November 2, 2018
The Centers for Medicare & Medicaid Services (CMS) released the 2019 final payment rule for ASCs and hospital outpatient departments (HOPDs) today. Of note, CMS has finalized its proposal to align update factors, moving ASCs to the hospital market basket which has long been used to update HOPD payments. Under the final rule, CMS will use the hospital market basket to update ASC payments for the five-year period of calendar year (CY) 2019 through CY 2023.
“We applaud CMS leadership for listening to the ASC community and adopting some long asked for policy changes, including measuring inflation in ASCs by using the hospital market basket,” said ASCA CEO Bill Prentice. “These changes are a strong signal that this Administration values the role ASCs can play in bending the Medicare cost curve while maintaining quality and safety for beneficiaries.”
Some other initial observations about the 1,182-page rule follow. ASCA will be providing additional analysis soon, including a rate calculator that allows users to determine what ASCs will be paid locally. You can download a copy here.
2.1% Average Rate Update
ASCs’ reimbursements, on average over all covered procedures, received an effective update of 2.1 percent—a combination of a 2.9 percent inflation update based on the hospital market basket and a productivity reduction mandated by the Affordable Care Act of 0.8 percentage points. Please note that this is an average, and that updates may vary significantly by code and specialty. It is also important to note that CMS does not consider sequestration in its final rule. This statutory 2.0 percent reduction remains in effect until at least 2024 unless Congress acts.
The information below provides a comparison between the 2019 ASC and HOPD reimbursement rates:
|Inflation update factor
|Productivity reduction mandated by the ACA
||0.8 percentage points
||0.8 percentage points
|Additional reduction mandated by the ACA
||0.75 percentage points
Lower Device Intensive Procedure Threshold Finalized
CMS has finalized its proposal to define ASC device-intensive procedures as those procedures with a device offset percentage greater than 30 percent based on the standard OPPS APC rate-setting methodology. The current threshold is 40 percent, and ASCA has advocated strongly for a lower threshold.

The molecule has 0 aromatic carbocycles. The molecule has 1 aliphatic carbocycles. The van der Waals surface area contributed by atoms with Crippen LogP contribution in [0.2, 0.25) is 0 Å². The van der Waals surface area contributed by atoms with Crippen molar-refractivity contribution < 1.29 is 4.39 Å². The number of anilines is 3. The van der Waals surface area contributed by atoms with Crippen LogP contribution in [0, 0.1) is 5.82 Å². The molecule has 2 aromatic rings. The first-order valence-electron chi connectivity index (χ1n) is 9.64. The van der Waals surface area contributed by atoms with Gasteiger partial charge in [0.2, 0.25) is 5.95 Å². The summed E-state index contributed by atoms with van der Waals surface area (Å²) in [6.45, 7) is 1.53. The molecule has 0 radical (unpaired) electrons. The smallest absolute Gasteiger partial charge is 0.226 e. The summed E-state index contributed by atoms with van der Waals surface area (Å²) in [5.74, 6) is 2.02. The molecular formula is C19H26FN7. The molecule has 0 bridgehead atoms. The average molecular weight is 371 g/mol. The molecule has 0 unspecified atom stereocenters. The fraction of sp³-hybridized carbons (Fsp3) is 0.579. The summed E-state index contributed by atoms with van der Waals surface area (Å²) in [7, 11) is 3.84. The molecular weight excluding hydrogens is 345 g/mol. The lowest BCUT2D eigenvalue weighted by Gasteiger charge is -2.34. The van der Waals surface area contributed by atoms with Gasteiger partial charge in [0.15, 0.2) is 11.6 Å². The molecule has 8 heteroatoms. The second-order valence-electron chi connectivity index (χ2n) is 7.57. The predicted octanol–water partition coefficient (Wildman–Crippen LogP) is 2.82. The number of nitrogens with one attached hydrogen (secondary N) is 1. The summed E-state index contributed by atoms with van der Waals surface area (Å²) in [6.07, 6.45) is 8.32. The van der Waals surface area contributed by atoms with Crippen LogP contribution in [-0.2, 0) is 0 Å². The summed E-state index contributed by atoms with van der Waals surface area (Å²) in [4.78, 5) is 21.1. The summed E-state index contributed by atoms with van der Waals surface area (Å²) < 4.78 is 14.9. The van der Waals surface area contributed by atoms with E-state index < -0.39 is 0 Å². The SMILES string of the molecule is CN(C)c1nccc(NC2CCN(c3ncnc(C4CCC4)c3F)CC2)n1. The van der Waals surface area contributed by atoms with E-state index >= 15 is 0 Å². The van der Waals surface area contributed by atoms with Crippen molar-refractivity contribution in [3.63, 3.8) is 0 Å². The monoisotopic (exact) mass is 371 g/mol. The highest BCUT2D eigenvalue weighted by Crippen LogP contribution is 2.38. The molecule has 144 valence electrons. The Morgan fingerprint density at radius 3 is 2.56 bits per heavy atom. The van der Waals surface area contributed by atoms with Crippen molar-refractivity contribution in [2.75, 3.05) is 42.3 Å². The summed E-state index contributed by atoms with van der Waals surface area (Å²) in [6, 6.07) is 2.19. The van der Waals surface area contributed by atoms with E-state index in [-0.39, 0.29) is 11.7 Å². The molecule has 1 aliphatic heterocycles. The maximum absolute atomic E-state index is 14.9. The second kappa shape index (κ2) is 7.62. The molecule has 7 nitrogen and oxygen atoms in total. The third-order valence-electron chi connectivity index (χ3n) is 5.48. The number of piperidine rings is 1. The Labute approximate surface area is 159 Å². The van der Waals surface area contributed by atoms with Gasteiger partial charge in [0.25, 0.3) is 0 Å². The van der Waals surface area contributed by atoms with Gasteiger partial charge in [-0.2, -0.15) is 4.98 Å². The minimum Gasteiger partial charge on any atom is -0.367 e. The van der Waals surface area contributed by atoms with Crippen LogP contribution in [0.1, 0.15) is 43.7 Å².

New Procedures Added to ASC-Payable List Under Revised Definition of Surgery
CMS has finalized its proposal to revise the definition of “surgery” in the ASC payment system to account for certain “surgery-like” procedures that are assigned codes outside the Current Procedural Terminology (CPT) surgical range. In addition to finalizing the addition of the 12 cardiac catheterization procedures that were in the proposed rule, CMS is also adding five additional procedures performed during cardiac catherization procedures to the list of ASC covered surgical procedures. These codes can be found in Table 60 of the rule, beginning on page 746 of 1,182.
Recently Added Procedures Remain on ASC Covered Procedures List After Review
After review of all procedures that were added to the ASC-payable list within the three calendar years prior to the year in which they are engaging in rulemaking (2015–2017), CMS decided, as ASCA expected, to keep these codes on the ASC covered procedure list. The purpose of this exercise was to “assess the safety, effectiveness, and beneficiary experience of these newly-added procedures when performed in the ASC setting.” The list of codes evaluated included many spine codes being done in ASCs, and ASCA appreciates that the review revealed these codes are safely performed in ASCs.
Payment for Non-Opioid Pain Management Therapy
CMS finalized its proposal to provide separate payment for non-opioid pain management drugs that function as a supply when used in a surgical procedure when the procedure is performed in an ASC. Currently, HCPCS code C9290, Exparel, is the code that meets the criteria, and will receive separate payment when used in a surgical procedure when the procedure is performed in an ASC. CMS recognized other drugs may meet these criteria in the future.
Changes to the ASC Quality Reporting Program
While there were eight measures that had been proposed for removal from the ASC Quality Reporting (ASCQR) Program, only two were finalized for removal. Beginning with the CY 2020 payment determination, CMS has removed: ASC-8: Influenza Vaccination Coverage Among Healthcare Personnel, and beginning with the CY 2021 payment determination, ASC-10: Endoscopy/Polyp Surveillance: Colonoscopy Interval for Patients with a History of Adenomatous Polyps - Avoidance of Inappropriate Use will be removed.
In addition, while ASC-1: Patient Burn; ASC-2: Patient Fall; ASC-3: Wrong Site, Wrong Side, Wrong Patient, Wrong Procedure, Wrong Implant; and ASC-4: All-Cause Hospital Transfer/Admission will remain in the ASCQR Program, data collection will be suspended for these measures until further action in rulemaking with the goal of revising the measures.
ASC-9: Endoscopy/Polyp Surveillance Follow-up Interval for Normal Colonoscopy in Average Risk Patients;and voluntary measure ASC-11: Cataracts - Improvement in Patient's Visual Function within 90 Days Following Cataract Surgery will remain in the ASCQR Program.
With regards to quality, Prentice added, “The reduction of measures in the ASC Quality Reporting Program demonstrates the outstanding performance of ASCs in preventing serious adverse events. We look forward to working with CMS staff to identify actionable quality data that can be used by patients, providers and regulators.”
ASCA will continue to analyze the rule in detail and will soon provide more information to help ASC operators understand the impact on their centers.